The Grinch stealing ornaments off the Starbucks Christmas coffee cups…Starbucks fans hashtagging protests over the new cups…Counter-protestors telling hashtaggers to feed the hungry and homeless.
All of the hoop-la about the new Starbucks Christmas coffee (which seems to be mostly generated through Facebook buzz and memes) conceals an important struggle for justice behind the scenes.
Social Justice in a Cup
A critical part of the human rights struggle behind coffee is providing coffee growers, who are often poor, a fair price for their coffee so that mercenaries do not cheat them out of their produce. But what does “fair trade coffee” mean? Here is a helpful definition. Along with that, here is a list of Fair Trade-certified coffee products.
Now, do any of the popular brands of ground or whole bean coffee meet the fair trade definition? Interestingly, I tried a little experiment. Going to check out the local chain store coffee section (yes, it was a Wal-Mart), I discovered that the major Fair Trade brand-name had been dropped from their supply. The only two brands of coffee which stood out at all were Caribou and Starbucks. Caribou refers to their paying coffee farmers a “sustainable wage” and Starbucks talked about social responsibility. Neither of these companies is “fair trade”-certified, however. Caribou seems to be the closest with its affiliation with the Rainforest Alliance, although it may be losing traction with some of its fans who believe in paying farmers equitably. By contrast, Starbucks buys only anywhere from 3% to 9% of its coffee from the Fair Trade certified importers, depending on their history, and was rather secretive when an investigative journalist wanted to meet the farmers whose coffee was being purchased by Starbucks. Another interesting factoid: Dunkin’ Donuts doesn’t spend a lot of money advertising how it acquires its coffee beans equitably, even though it has had stricter standards for paying its farmers than both Caribou and Starbucks. Think about it: both of these companies have been spending monies advertising their social responsibility for years, while Dunkin’ Donuts has been practicing it without tooting their horn.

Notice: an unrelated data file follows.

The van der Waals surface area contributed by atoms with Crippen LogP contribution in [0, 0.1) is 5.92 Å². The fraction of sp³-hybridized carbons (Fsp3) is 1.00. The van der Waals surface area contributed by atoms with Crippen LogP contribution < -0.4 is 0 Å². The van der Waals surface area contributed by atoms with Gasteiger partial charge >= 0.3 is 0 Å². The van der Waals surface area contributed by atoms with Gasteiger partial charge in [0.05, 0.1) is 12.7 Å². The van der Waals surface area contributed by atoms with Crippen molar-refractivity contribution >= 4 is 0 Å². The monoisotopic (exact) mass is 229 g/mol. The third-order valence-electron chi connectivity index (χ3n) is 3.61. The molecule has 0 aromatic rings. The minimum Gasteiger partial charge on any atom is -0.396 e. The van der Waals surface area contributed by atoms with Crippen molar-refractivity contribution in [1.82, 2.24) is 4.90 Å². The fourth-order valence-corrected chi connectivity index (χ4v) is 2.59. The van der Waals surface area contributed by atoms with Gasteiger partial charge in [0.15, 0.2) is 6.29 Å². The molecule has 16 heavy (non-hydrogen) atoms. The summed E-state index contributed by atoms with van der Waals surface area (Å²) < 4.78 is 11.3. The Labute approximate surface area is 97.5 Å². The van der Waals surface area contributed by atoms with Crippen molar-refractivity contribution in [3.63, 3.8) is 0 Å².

So, instead of worrying about what’s on the outside of the cup, let’s take a look at the inside. It even seems that Jesus had some words about being too concerned with what’s on the outside of the cup (Mat. 23:25).
Next month, when my wife gives me another “guest blog” for the week, I may do a follow-up and call the offices of some local coffee products to see if they are “for” or “against” Fair Trade certification and whether they are already buying the coffee from responsible importers who ensure that farmers of java can feed their families with their wages. Perhaps they are already working toward equitable solutions, just not marketing themselves as aggressively as Starbucks or Caribou.
On a different note, this week I have been wrapping up audio narration of a really cool book about two people who are unexpectedly thrown into a life-or-death struggle for survival after their plane crashes. It’s called Survival at Starvation Lake and I can’t wait until the audio book is released, although I don’t have a link yet from Audible to share. You can, however, visit our Facebook page to see some of my previously published fiction. Eventually, I want to go in a direction more of Christian apologetics with Locust and Honey. Kelly and I are getting there, step-by-step. In a future blog, I’ll share a really interesting book that I’ve been working on converting to audio that involves a dialogue between the Christian and the Hindu world-views.
–Adam [guest blogger]